Showing items filed under “The Rev. Matthew S.C. Olver”

Getting Ready for Sunday: The Rev. Matthew Olver

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The season of Epiphany in the three-year lectionary that came to the Church after the Second Vatican Council—and to American Anglicans in the 1979 Prayer Book’s lectionary—reorders the lessons during this season. After the Epiphany and the Baptism of Jesus, we are taken through various mini-revelations, little disclosures of who Jesus is. But these disclosure happen in a particular way. The revelation is now about the things that Jesus can do—he can heal people!—but who Jesus is, the very nature of Jesus. But all of these revelations come by way of actions. The “signs” in the first part of St. John’s Gospel disclose the identity of the Son of Mary to be concomitantly the eternal Son of God come by way of what Jesus does.

Part of the lectionary’s reconfiguration was to bring Epiphanytide to conclusion with a commemoration of the Transfiguration. Since the ninth century, the Transfiguration was celebrated on August 6. The downside of this timing was that outside of priests and those in religious life, its celebration was not experienced by the laity a great deal. For the Orthodox, the feast falls during the time of fasting in preparation for the feast of the Dormition, the feast that in the West (under the title of the Assumption of the Blessed Virgin) celebrates the glorious mystery that Mary is the first creature to share in the fullness of the fruit of Christ’s Paschal Victory. “O God, you have taken to yourself the blessed Virgin Mary,” the collect of our own Prayer Book begins. “Grant that we, who have been redeemed by his blood, may share with her the glory of your eternal kingdom.” It is not accident that in anticipation of the “arc of flame known as grace” (to use Romano Guardini’s lovely turn) in the life of Mary, which stands as a vision of anticipatory hope for all Christians in the glory of the heavenly kingdom, we should contemplate the even greater glory that constitutes the Incarnate Son of God.

On the holy Mount, a sign is given. But it is not because Jesus does anything. Instead, the infinite damn that protected creation from being overwhelmed by the presence of its Creator developed a small crack. St. Peter tells us in our epistle that he was an eyewitness, not to the action, but an “eyewitness of the majesty.” And what seeped out was nothing else but the “mystery hidden for ages and generations but now made manifest to his saints” (Col 1:26): the Savior of the World has come. To mash together C.S. Lewis and Milan Kundera, on the holy Mount of Tabor, Peter and John behold the “Unbearable Glory of Being.”

The particular revelation of Israel’s Messiah as the self-same Savior of the Gentiles in the visitation of the Magi is further explicated, first at the Baptism of Jesus at the beginning of his ministry and then near the end on the Mount of Transfiguration. In both events, we are given a revelation of the mystery of the Holy Trinity. We are shown that what is revealed to us is nothing short of the fullness of God “in the face of Jesus Christ” (2 Cor 4:6). At the baptism, the Father speaks the audible word about his visible Son, the living Word, which is confirmed by a theophany of the Holy Spirit in the form of a dove. On the Holy Hill of Zion, the divinely constructed damn (for what can look upon God and not by destroyed by the Consuming Fire?) is made slightly less opaque. The tiniest measure of Majestic Glory trickles out and slams the disciples to the ground. The Father speaks again a word of revelation. And wrapping the disciples round—binding them to the invisible Father disclosed in Christ Jesus—is the Holy Spirit’s cloud, that cloud that led Israel out of Egypt.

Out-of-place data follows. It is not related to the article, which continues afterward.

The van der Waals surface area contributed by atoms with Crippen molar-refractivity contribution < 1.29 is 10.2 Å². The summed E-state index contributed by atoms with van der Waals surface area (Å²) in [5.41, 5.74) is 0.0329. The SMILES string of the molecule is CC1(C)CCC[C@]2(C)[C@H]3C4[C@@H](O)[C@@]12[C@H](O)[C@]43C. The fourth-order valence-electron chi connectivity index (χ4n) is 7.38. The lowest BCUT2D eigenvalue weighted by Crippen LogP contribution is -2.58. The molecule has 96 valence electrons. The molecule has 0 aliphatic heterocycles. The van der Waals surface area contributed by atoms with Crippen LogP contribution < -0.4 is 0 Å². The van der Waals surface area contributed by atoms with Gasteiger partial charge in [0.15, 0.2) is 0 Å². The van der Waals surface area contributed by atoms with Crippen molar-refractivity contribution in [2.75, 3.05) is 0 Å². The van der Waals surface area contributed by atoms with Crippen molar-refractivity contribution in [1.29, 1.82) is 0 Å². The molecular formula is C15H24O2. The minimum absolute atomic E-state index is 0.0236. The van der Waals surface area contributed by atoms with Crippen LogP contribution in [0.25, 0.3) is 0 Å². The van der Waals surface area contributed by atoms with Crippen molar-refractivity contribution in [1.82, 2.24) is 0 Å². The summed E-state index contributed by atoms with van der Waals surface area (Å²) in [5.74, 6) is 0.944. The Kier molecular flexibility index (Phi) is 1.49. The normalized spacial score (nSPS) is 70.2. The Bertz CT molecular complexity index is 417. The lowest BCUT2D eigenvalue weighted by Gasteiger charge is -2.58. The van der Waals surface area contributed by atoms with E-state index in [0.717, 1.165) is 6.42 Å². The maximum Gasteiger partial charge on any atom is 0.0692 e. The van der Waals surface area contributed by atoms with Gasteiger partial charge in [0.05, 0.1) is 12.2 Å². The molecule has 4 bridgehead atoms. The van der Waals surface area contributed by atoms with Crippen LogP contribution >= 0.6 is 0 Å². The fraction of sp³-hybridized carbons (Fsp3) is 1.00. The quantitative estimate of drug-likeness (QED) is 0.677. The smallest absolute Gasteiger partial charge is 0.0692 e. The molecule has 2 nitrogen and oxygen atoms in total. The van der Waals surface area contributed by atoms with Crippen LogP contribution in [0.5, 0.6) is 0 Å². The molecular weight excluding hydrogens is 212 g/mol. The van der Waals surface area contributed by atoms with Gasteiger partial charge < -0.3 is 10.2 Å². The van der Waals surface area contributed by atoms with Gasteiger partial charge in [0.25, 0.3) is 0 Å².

It is no accident that Moses stands there with Jesus in this transfiguration scene:

Moses said to God, ‘Who am I that I should go to Pharaoh, and bring the Israelites out of Egypt?’ The Lord said, ‘I will be with you; and this shall be the sign for you that it is I who sent you: when you have brought the people out of Egypt, you shall worship God on this mountain’ (Ex 3:11-12).

Israel was liberated so that they might worship the Lord and thus be a light to the nations. The veil is pulled back for us that we too might worship “with reverence and awe,” this God who is a “consuming fire” (Heb 12:29). St. Paul explains that the wisdom of God, “secret and hidden” was “decreed before the ages” for one purpose: “for our glory” (1 Cor 2:7).

The glory revealed was on the Mountain of the Lord is a piece of the revelation of the Son of God, whose purpose is our salvation. This is God’s work of transformation, so that we can changed in order to share in His glory. To truly see Him as he is, we must be changed and made like Him (I John 3:1-3). Offer your weakness and your failures along with your bread and wine this Sunday and share in the glory of the eternal Son.

The Rev. 

Matthew S. C. Olver is Assistant Professor of Liturgics and Pastoral Theology, Nashotah House Theological Seminary

Getting Ready for Sunday by The Rev. Matthew S. C. Olver

Getting Ready for Sunday: June 26 (Proper 8)